Skip to main content

The Federal Civil Service System and the Problem of Bureaucracy

The Economics and Politics of Institutional Change

The call to "reinvent government"—to reform the government bureaucracy of the United States—resonates as loudly from elected officials as from the public. Examining the political and economic forces that have shaped the American civil service system from its beginnings in 1883 through today, the authors of this volume explain why, despite attempts at an overhaul, significant change in the bureaucracy remains a formidable challenge.

Table of Contents

1: The "Problem of Bureaucracy"
2: Replacing Political Patronage with Merit: The Roles of the President and the Congress in the Origins of the Federal Civil Service System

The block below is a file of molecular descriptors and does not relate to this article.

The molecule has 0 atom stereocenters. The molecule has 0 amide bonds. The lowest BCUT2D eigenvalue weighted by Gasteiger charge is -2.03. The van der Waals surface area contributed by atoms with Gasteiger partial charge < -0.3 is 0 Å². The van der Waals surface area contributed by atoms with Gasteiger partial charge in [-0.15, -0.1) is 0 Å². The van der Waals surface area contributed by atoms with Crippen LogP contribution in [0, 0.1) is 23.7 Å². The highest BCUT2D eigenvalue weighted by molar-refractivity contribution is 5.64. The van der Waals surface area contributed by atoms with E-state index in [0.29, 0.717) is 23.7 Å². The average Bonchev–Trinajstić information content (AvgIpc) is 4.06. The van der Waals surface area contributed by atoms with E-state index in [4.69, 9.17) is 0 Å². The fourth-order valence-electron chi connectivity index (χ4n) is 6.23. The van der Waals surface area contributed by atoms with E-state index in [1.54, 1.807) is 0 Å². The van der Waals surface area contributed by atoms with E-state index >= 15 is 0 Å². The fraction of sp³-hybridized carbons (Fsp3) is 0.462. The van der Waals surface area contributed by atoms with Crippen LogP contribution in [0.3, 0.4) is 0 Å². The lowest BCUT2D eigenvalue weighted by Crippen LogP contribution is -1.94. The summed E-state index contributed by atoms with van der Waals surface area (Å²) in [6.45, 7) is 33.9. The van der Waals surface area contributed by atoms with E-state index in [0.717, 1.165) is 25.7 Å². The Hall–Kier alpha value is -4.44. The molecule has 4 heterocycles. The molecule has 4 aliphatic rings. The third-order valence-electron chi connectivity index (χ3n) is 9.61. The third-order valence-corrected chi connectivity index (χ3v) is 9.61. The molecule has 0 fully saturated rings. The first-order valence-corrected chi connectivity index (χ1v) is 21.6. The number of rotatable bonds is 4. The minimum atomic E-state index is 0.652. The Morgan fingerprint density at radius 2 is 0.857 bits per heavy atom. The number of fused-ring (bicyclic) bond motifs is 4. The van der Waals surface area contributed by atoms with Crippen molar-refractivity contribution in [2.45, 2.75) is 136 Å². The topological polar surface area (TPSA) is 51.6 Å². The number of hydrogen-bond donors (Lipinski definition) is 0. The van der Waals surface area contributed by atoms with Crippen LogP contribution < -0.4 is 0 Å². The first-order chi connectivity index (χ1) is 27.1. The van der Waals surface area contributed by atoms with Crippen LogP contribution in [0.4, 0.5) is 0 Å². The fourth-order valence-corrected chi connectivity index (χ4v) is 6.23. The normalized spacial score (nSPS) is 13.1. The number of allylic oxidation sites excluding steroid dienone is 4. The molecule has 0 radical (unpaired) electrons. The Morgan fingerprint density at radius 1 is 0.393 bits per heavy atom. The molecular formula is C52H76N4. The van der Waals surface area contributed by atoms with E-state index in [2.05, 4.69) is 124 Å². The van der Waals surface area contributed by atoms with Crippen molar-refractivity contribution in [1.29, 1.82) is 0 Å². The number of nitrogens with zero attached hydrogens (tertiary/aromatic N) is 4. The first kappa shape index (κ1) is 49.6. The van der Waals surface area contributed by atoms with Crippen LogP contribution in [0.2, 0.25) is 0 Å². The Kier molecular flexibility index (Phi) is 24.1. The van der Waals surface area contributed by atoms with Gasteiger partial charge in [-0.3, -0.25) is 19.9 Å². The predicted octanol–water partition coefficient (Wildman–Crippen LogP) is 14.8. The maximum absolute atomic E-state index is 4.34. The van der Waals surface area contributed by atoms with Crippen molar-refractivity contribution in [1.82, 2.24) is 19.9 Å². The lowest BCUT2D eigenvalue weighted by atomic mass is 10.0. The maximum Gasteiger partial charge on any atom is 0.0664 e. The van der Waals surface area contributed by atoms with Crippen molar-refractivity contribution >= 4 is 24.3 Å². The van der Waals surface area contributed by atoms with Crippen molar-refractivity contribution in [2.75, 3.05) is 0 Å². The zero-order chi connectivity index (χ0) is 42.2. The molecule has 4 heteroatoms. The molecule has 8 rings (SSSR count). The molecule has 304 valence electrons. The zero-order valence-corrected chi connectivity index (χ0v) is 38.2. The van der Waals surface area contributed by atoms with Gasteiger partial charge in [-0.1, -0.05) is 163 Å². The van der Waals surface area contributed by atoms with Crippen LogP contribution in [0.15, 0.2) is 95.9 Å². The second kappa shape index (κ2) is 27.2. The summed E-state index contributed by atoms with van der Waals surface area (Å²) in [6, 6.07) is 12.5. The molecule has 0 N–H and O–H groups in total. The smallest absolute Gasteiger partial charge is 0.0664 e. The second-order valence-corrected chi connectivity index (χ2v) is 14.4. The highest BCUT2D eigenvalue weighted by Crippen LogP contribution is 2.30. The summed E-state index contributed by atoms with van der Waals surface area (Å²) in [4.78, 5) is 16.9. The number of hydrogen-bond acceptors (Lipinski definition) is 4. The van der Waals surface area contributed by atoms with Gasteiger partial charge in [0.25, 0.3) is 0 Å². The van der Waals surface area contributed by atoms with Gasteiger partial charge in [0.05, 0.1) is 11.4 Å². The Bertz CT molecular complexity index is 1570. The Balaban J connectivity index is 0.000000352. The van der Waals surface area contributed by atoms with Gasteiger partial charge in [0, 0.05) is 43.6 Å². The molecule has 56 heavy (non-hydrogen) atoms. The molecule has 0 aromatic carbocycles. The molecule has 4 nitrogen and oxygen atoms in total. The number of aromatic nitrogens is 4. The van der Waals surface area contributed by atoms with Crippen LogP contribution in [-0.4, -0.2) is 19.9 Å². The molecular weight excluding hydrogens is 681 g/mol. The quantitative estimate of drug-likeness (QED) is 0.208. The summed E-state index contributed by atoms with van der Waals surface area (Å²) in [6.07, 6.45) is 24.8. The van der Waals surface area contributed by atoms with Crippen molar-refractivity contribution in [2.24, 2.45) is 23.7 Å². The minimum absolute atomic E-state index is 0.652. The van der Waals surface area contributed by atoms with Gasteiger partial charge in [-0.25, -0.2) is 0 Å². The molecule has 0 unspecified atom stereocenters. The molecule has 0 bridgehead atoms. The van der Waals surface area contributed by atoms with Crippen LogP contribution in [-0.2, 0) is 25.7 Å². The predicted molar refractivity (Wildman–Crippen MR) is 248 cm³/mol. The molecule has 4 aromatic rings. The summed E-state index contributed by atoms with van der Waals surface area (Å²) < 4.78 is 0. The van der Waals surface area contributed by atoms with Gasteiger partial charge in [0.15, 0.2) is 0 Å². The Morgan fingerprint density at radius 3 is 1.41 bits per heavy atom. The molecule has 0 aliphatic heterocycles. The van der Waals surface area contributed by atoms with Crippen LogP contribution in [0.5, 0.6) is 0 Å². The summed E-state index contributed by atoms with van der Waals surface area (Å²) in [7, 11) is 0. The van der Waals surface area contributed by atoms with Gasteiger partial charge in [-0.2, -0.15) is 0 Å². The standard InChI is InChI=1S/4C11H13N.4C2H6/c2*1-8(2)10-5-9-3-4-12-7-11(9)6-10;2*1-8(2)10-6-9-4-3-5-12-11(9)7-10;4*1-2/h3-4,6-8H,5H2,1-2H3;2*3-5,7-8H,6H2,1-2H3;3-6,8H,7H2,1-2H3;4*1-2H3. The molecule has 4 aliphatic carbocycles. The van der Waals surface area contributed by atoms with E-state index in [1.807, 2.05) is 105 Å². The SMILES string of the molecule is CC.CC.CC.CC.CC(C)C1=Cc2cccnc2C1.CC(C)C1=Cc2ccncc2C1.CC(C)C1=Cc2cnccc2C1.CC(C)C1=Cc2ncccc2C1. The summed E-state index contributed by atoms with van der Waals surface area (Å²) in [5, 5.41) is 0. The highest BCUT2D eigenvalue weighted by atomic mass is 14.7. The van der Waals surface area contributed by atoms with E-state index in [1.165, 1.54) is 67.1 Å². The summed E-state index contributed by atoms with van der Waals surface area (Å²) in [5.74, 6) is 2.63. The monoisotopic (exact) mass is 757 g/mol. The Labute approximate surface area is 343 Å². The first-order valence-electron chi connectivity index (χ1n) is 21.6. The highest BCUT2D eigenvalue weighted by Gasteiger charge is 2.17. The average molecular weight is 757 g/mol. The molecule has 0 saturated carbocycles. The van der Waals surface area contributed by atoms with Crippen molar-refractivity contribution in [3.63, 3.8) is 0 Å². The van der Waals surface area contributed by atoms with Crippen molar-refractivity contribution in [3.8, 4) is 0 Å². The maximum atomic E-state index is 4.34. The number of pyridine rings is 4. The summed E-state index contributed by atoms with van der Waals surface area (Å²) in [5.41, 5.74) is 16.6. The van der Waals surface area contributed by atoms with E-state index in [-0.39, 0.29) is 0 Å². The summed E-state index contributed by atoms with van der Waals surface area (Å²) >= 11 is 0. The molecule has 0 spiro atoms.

3: The Continuing Political Conflict over Control of Federal Employees and the Requirement for Further Institutional Change
4: The Rise of Federal Employees as an Interest Group: The Early Years
5: The Maturation of Federal Employees as an Interest Group
6: Explaining the Success of Federal Employees as an Interest Group
7: The Implications of a Protected Bureaucracy
8: The Economics and Politics of Institutional Change in the Political Arena
Appendix A: Appendix to Chapter 2
Appendix B: Appendix to Chapter 3
Appendix C: Appendix to Chapter 5
Appendix D: Appendix to Chapter 6


Association of American Publishers: PROSE Book Award
Honorable Mention

Be the first to know

Get the latest updates on new releases, special offers, and media highlights when you subscribe to our email lists!

Sign up here for updates about the Press